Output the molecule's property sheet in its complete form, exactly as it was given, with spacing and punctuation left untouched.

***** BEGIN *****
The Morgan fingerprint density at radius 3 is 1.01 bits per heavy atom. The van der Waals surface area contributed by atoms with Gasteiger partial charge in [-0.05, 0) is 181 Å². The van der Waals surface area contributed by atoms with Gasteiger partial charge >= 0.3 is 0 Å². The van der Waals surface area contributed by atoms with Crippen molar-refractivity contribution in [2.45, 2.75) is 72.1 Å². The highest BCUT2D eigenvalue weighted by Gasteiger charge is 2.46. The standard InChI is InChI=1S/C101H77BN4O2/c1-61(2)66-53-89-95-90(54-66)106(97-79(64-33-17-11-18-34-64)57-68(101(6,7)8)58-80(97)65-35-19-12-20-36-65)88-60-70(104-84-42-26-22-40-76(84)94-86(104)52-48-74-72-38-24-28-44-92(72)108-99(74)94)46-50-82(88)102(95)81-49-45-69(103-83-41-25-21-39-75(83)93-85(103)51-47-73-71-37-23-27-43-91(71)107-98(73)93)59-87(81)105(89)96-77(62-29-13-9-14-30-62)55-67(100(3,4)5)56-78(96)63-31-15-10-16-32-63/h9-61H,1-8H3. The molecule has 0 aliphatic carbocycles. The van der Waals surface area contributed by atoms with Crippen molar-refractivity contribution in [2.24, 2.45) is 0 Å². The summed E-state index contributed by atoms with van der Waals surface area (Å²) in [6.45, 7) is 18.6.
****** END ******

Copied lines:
The Morgan fingerprint density at radius 3 is 1.01 bits per heavy atom. The van der Waals surface area contributed by atoms with Gasteiger partial charge in [-0.05, 0) is 181 Å². The van der Waals surface area contributed by atoms with Gasteiger partial charge >= 0.3 is 0 Å². The van der Waals surface area contributed by atoms with Crippen molar-refractivity contribution in [2.45, 2.75) is 72.1 Å². The highest BCUT2D eigenvalue weighted by Gasteiger charge is 2.46. The standard InChI is InChI=1S/C101H77BN4O2/c1-61(2)66-53-89-95-90(54-66)106(97-79(64-33-17-11-18-34-64)57-68(101(6,7)8)58-80(97)65-35-19-12-20-36-65)88-60-70(104-84-42-26-22-40-76(84)94-86(104)52-48-74-72-38-24-28-44-92(72)108-99(74)94)46-50-82(88)102(95)81-49-45-69(103-83-41-25-21-39-75(83)93-85(103)51-47-73-71-37-23-27-43-91(71)107-98(73)93)59-87(81)105(89)96-77(62-29-13-9-14-30-62)55-67(100(3,4)5)56-78(96)63-31-15-10-16-32-63/h9-61H,1-8H3. The molecule has 0 aliphatic carbocycles. The van der Waals surface area contributed by atoms with Crippen molar-refractivity contribution in [2.24, 2.45) is 0 Å². The summed E-state index contributed by atoms with van der Waals surface area (Å²) in [6.45, 7) is 18.6.